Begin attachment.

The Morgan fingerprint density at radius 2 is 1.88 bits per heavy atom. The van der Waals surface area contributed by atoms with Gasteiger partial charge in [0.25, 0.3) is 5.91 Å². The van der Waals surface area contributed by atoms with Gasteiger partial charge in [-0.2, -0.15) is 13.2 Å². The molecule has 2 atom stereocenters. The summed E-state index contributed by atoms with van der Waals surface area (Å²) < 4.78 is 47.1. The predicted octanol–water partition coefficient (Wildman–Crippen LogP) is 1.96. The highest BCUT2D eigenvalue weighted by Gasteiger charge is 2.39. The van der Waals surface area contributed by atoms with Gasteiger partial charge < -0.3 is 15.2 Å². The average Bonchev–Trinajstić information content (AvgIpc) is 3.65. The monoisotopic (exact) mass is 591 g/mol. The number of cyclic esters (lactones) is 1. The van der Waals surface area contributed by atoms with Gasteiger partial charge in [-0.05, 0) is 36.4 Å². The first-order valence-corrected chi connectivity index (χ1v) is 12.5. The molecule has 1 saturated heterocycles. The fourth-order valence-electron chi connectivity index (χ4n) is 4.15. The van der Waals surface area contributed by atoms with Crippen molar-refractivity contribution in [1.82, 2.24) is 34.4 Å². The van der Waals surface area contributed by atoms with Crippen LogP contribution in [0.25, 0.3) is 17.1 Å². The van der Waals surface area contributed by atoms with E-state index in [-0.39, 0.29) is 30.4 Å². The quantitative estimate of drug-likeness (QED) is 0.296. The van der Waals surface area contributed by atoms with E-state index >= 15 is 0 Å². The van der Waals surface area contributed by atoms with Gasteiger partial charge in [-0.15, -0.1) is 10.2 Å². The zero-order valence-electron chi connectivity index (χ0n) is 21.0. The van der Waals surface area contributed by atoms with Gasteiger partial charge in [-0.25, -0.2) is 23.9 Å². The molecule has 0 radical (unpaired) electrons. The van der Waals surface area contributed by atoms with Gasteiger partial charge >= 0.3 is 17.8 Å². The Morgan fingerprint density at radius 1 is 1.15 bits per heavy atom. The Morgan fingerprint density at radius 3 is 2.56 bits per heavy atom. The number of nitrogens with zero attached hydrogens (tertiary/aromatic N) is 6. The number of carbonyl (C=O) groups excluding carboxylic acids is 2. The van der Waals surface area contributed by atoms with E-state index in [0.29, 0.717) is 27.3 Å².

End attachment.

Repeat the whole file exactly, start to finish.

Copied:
The Morgan fingerprint density at radius 2 is 1.88 bits per heavy atom. The van der Waals surface area contributed by atoms with Gasteiger partial charge in [0.25, 0.3) is 5.91 Å². The van der Waals surface area contributed by atoms with Gasteiger partial charge in [-0.2, -0.15) is 13.2 Å². The molecule has 2 atom stereocenters. The summed E-state index contributed by atoms with van der Waals surface area (Å²) < 4.78 is 47.1. The predicted octanol–water partition coefficient (Wildman–Crippen LogP) is 1.96. The highest BCUT2D eigenvalue weighted by Gasteiger charge is 2.39. The van der Waals surface area contributed by atoms with Gasteiger partial charge < -0.3 is 15.2 Å². The average Bonchev–Trinajstić information content (AvgIpc) is 3.65. The monoisotopic (exact) mass is 591 g/mol. The number of cyclic esters (lactones) is 1. The van der Waals surface area contributed by atoms with Gasteiger partial charge in [-0.05, 0) is 36.4 Å². The first-order valence-corrected chi connectivity index (χ1v) is 12.5. The molecule has 1 saturated heterocycles. The fourth-order valence-electron chi connectivity index (χ4n) is 4.15. The van der Waals surface area contributed by atoms with Crippen molar-refractivity contribution in [1.82, 2.24) is 34.4 Å². The van der Waals surface area contributed by atoms with Crippen LogP contribution in [0.25, 0.3) is 17.1 Å². The van der Waals surface area contributed by atoms with E-state index in [-0.39, 0.29) is 30.4 Å². The quantitative estimate of drug-likeness (QED) is 0.296. The van der Waals surface area contributed by atoms with E-state index >= 15 is 0 Å². The van der Waals surface area contributed by atoms with Gasteiger partial charge in [-0.15, -0.1) is 10.2 Å². The zero-order valence-electron chi connectivity index (χ0n) is 21.0. The van der Waals surface area contributed by atoms with Gasteiger partial charge in [-0.25, -0.2) is 23.9 Å². The molecule has 0 radical (unpaired) electrons. The van der Waals surface area contributed by atoms with Gasteiger partial charge >= 0.3 is 17.8 Å². The Morgan fingerprint density at radius 1 is 1.15 bits per heavy atom. The Morgan fingerprint density at radius 3 is 2.56 bits per heavy atom. The number of nitrogens with zero attached hydrogens (tertiary/aromatic N) is 6. The number of carbonyl (C=O) groups excluding carboxylic acids is 2. The van der Waals surface area contributed by atoms with E-state index in [0.29, 0.717) is 27.3 Å².